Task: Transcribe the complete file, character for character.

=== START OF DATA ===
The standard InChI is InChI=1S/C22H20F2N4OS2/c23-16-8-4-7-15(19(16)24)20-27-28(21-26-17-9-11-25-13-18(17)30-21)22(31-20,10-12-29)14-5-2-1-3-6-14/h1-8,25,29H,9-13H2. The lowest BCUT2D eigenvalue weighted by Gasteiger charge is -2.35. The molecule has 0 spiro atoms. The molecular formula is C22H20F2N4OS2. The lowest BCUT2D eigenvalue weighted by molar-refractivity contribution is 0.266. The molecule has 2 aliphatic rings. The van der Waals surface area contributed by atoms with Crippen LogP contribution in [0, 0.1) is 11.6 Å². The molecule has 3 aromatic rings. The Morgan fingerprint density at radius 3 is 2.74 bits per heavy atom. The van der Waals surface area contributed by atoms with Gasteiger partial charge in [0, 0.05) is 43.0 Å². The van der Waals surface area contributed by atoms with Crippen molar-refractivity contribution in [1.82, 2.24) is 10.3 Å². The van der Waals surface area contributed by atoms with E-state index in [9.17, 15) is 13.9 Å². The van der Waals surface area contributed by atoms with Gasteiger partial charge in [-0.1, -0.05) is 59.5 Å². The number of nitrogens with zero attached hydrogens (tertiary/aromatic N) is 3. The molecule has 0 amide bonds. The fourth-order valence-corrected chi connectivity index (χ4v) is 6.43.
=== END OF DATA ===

The standard InChI is InChI=1S/C22H20F2N4OS2/c23-16-8-4-7-15(19(16)24)20-27-28(21-26-17-9-11-25-13-18(17)30-21)22(31-20,10-12-29)14-5-2-1-3-6-14/h1-8,25,29H,9-13H2. The lowest BCUT2D eigenvalue weighted by Gasteiger charge is -2.35. The molecule has 0 spiro atoms. The molecular formula is C22H20F2N4OS2. The lowest BCUT2D eigenvalue weighted by molar-refractivity contribution is 0.266. The molecule has 2 aliphatic rings. The van der Waals surface area contributed by atoms with Crippen LogP contribution in [0, 0.1) is 11.6 Å². The molecule has 3 aromatic rings. The Morgan fingerprint density at radius 3 is 2.74 bits per heavy atom. The van der Waals surface area contributed by atoms with Gasteiger partial charge in [0, 0.05) is 43.0 Å². The van der Waals surface area contributed by atoms with Crippen molar-refractivity contribution in [1.82, 2.24) is 10.3 Å². The van der Waals surface area contributed by atoms with E-state index in [9.17, 15) is 13.9 Å². The van der Waals surface area contributed by atoms with Gasteiger partial charge in [-0.1, -0.05) is 59.5 Å². The number of nitrogens with zero attached hydrogens (tertiary/aromatic N) is 3. The molecule has 0 amide bonds. The fourth-order valence-corrected chi connectivity index (χ4v) is 6.43.